Hence, in response to the comment made by my instructor: yes, I do believe I will get a job. I will get a job, I will work to engage students in creative ways that you can't even begin to imagine, I will provide youth with valuable leadership and life skills, and many of my students will continue to make possible what you so often take for granted. They'll provide you with the food, fuel and clothing you so desperately need. No offense, but can calculus do that for you?

Tuesday, January 6, 2009

Frustrated :(

It amazes me sometimes how dumb people can be about their physical appearance.

For the past few months, someone very close to me has been trying to lose those famous "last couple of pounds". Over the summer, they lost almost 40 pounds and--honestly--look amazing. However, the last 10 pounds or so won't come off the way they want them to. This person has taken some steps towards exercising more regularly, but can't seem to avoid doing things that I can't believe are 100% healthy (but they're not 100% un-healthy either). About two months ago, they went to one of these health places to get a weight loss supplement. They also like to go eating as little as possible (not anorexic by any means, but seriously, is three small meals that hard?).

Now, for those of you who know me, I know I've never struggled with weight and I'm not trying to be all knowing about how hard it is to lose it. However, I can't believe that drugs and skipping meals is the way to go. It seems to me that the nutritionists and the like who profess exercise and a healthier diet really have the right idea. It seems that by skipping meals, you may be losing weight but you're also losing out on valuable nutrients that your body needs just to maintain functions. Who knows though? Maybe I'm just one of those people who wouldn't understand if I haven't walked in their shoes.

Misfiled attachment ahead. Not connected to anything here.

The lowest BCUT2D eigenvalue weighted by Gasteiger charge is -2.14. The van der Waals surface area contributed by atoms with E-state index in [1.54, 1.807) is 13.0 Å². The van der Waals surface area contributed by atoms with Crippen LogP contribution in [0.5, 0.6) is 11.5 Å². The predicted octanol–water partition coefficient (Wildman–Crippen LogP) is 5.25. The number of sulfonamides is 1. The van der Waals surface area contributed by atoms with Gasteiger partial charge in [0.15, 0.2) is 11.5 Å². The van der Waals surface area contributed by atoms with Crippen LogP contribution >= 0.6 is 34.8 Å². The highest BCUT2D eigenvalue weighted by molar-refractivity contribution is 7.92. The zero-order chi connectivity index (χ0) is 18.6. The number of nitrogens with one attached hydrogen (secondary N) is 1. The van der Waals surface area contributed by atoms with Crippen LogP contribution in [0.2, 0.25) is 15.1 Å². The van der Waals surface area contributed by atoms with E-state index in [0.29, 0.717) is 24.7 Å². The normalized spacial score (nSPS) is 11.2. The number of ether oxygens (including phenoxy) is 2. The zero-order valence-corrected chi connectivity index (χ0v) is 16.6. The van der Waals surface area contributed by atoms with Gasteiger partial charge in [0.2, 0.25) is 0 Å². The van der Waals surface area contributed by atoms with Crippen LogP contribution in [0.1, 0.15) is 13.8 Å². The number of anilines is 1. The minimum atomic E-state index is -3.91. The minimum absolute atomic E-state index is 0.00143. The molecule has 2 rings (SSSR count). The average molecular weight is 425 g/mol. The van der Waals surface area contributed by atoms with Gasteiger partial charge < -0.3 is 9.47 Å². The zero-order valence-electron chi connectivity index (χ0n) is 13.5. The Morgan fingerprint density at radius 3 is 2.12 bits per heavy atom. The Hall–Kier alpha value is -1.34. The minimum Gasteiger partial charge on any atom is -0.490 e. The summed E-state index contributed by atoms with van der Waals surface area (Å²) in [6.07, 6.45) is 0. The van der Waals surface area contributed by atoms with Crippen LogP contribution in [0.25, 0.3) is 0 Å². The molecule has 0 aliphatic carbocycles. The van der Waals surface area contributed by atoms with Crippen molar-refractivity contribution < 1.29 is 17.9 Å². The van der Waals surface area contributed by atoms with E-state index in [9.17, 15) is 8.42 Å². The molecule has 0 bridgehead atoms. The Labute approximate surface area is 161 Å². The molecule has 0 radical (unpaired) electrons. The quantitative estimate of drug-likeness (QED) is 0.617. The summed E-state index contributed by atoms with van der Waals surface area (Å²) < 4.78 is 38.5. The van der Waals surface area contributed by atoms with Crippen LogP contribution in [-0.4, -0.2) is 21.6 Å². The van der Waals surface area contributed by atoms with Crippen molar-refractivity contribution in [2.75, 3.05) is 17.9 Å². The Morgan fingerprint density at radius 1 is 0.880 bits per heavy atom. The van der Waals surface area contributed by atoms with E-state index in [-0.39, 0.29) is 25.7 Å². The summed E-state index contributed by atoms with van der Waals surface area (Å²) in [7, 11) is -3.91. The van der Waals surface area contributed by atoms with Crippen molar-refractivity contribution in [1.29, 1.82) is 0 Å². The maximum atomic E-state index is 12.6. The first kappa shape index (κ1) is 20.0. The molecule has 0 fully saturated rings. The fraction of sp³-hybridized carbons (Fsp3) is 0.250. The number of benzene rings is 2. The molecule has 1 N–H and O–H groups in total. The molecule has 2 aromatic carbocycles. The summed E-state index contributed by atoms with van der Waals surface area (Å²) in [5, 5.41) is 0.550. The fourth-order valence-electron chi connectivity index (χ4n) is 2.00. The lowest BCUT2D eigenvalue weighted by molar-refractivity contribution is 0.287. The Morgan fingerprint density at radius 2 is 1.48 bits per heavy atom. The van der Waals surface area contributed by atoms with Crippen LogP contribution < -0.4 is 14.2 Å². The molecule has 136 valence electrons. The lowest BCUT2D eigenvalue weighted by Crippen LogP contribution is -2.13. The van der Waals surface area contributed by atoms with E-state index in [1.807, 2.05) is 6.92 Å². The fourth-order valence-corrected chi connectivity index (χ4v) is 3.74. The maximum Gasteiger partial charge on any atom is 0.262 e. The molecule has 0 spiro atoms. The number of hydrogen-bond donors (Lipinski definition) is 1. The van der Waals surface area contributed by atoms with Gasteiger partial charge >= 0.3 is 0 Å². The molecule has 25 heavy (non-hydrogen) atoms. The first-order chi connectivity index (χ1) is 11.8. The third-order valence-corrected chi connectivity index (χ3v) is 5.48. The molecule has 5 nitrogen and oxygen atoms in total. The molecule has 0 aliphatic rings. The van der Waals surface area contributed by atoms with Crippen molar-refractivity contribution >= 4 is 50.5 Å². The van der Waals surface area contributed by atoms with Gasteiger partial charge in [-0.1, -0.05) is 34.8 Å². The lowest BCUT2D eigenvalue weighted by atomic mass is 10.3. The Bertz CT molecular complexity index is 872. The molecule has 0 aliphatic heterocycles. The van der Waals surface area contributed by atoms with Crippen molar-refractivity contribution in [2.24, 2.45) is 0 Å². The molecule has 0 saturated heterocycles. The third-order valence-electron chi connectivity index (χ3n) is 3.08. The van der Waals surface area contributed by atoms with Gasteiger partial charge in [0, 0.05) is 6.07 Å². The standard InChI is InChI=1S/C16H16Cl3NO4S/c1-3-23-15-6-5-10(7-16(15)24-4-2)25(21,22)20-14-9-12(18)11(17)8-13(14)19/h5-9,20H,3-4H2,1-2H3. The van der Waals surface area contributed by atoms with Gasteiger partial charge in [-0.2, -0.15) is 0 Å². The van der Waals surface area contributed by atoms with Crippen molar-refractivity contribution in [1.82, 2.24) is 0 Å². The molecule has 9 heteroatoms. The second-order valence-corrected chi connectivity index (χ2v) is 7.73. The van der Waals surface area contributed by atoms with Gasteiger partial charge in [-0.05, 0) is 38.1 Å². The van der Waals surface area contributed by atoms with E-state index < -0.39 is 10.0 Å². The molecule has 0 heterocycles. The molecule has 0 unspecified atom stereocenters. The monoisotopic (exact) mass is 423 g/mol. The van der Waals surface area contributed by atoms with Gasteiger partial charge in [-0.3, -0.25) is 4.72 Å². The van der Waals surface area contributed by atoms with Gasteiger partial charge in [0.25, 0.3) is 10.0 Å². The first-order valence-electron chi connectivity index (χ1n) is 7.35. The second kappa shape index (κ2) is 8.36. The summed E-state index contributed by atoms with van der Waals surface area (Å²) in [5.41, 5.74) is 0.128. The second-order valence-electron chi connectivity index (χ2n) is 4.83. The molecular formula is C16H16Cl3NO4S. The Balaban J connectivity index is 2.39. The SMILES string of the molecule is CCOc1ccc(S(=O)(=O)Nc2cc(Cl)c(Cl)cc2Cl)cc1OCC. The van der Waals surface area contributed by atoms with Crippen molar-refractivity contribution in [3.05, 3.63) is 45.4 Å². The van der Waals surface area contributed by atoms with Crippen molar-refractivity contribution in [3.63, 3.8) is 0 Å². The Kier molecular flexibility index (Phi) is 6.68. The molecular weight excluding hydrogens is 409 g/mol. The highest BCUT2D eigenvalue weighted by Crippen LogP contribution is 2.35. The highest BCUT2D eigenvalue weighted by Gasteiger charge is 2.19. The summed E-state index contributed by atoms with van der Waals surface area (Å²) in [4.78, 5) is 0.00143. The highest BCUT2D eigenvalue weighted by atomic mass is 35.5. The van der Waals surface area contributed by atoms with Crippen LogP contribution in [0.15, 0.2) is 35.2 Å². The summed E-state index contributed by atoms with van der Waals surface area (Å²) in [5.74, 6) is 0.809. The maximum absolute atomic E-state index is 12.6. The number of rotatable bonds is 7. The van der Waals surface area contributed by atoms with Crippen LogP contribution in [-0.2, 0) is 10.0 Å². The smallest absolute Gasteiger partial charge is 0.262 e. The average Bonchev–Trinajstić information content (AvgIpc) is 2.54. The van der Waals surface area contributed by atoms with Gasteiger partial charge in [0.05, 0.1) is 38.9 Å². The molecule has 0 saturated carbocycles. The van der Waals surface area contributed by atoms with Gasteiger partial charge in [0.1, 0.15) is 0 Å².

That doesn't change the immense frustration though, unfortunately.

Saturday, January 3, 2009

Withdrawals from the happiest place on earth...

So, it's often amazing to me (and many others) that after 10 times at Disney World, I could still be so sad about not going this time around! While in Florida for the week, we were able to go to Disney Village (or Downtown Disney I guess it's called now) and had tea at the Grand Floridian Disney Resort. After tea we rode the monorail around the park--just for the fun of it--and it was so sad to go past the Magic Kingdom and not get to stop! I know, sad and pathetic. What can I say though? I'm a Disney child, born and bred :)